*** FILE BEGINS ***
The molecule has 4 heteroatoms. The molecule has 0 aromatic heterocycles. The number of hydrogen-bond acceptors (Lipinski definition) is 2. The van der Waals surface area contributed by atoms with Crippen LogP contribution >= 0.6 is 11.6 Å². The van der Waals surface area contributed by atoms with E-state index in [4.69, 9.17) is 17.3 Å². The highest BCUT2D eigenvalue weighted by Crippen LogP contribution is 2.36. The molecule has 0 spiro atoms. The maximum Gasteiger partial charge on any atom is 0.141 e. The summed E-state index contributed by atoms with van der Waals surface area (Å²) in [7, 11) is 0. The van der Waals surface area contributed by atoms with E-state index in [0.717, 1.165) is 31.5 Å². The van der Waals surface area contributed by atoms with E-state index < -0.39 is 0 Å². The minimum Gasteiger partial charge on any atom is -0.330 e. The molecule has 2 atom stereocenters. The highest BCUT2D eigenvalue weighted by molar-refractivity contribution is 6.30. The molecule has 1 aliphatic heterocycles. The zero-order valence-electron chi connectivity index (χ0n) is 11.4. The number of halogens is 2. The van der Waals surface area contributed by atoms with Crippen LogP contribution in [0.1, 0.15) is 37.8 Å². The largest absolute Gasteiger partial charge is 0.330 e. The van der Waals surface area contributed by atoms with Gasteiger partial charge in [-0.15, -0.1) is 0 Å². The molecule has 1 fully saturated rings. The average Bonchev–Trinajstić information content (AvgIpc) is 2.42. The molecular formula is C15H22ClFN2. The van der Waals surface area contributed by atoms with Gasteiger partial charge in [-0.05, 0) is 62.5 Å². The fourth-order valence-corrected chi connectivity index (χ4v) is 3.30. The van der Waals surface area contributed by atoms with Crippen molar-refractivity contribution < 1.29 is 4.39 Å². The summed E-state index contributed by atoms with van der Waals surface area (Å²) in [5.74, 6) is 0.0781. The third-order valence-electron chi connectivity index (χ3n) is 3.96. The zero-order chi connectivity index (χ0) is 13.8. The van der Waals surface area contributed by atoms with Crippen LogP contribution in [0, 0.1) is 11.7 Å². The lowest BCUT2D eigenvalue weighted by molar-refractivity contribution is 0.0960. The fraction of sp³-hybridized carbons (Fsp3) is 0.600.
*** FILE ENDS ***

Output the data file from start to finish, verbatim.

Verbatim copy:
The molecule has 4 heteroatoms. The molecule has 0 aromatic heterocycles. The number of hydrogen-bond acceptors (Lipinski definition) is 2. The van der Waals surface area contributed by atoms with Crippen LogP contribution >= 0.6 is 11.6 Å². The van der Waals surface area contributed by atoms with E-state index in [4.69, 9.17) is 17.3 Å². The highest BCUT2D eigenvalue weighted by Crippen LogP contribution is 2.36. The molecule has 0 spiro atoms. The maximum Gasteiger partial charge on any atom is 0.141 e. The summed E-state index contributed by atoms with van der Waals surface area (Å²) in [7, 11) is 0. The van der Waals surface area contributed by atoms with E-state index in [0.717, 1.165) is 31.5 Å². The van der Waals surface area contributed by atoms with E-state index < -0.39 is 0 Å². The minimum Gasteiger partial charge on any atom is -0.330 e. The molecule has 2 atom stereocenters. The highest BCUT2D eigenvalue weighted by molar-refractivity contribution is 6.30. The molecule has 1 aliphatic heterocycles. The zero-order valence-electron chi connectivity index (χ0n) is 11.4. The number of halogens is 2. The van der Waals surface area contributed by atoms with Crippen LogP contribution in [0.1, 0.15) is 37.8 Å². The largest absolute Gasteiger partial charge is 0.330 e. The van der Waals surface area contributed by atoms with Gasteiger partial charge in [-0.15, -0.1) is 0 Å². The molecule has 1 fully saturated rings. The average Bonchev–Trinajstić information content (AvgIpc) is 2.42. The molecular formula is C15H22ClFN2. The van der Waals surface area contributed by atoms with Gasteiger partial charge in [-0.05, 0) is 62.5 Å². The fourth-order valence-corrected chi connectivity index (χ4v) is 3.30. The van der Waals surface area contributed by atoms with Crippen molar-refractivity contribution < 1.29 is 4.39 Å². The summed E-state index contributed by atoms with van der Waals surface area (Å²) in [5.74, 6) is 0.0781. The third-order valence-electron chi connectivity index (χ3n) is 3.96. The zero-order chi connectivity index (χ0) is 13.8. The van der Waals surface area contributed by atoms with Crippen LogP contribution in [0, 0.1) is 11.7 Å². The lowest BCUT2D eigenvalue weighted by molar-refractivity contribution is 0.0960. The fraction of sp³-hybridized carbons (Fsp3) is 0.600.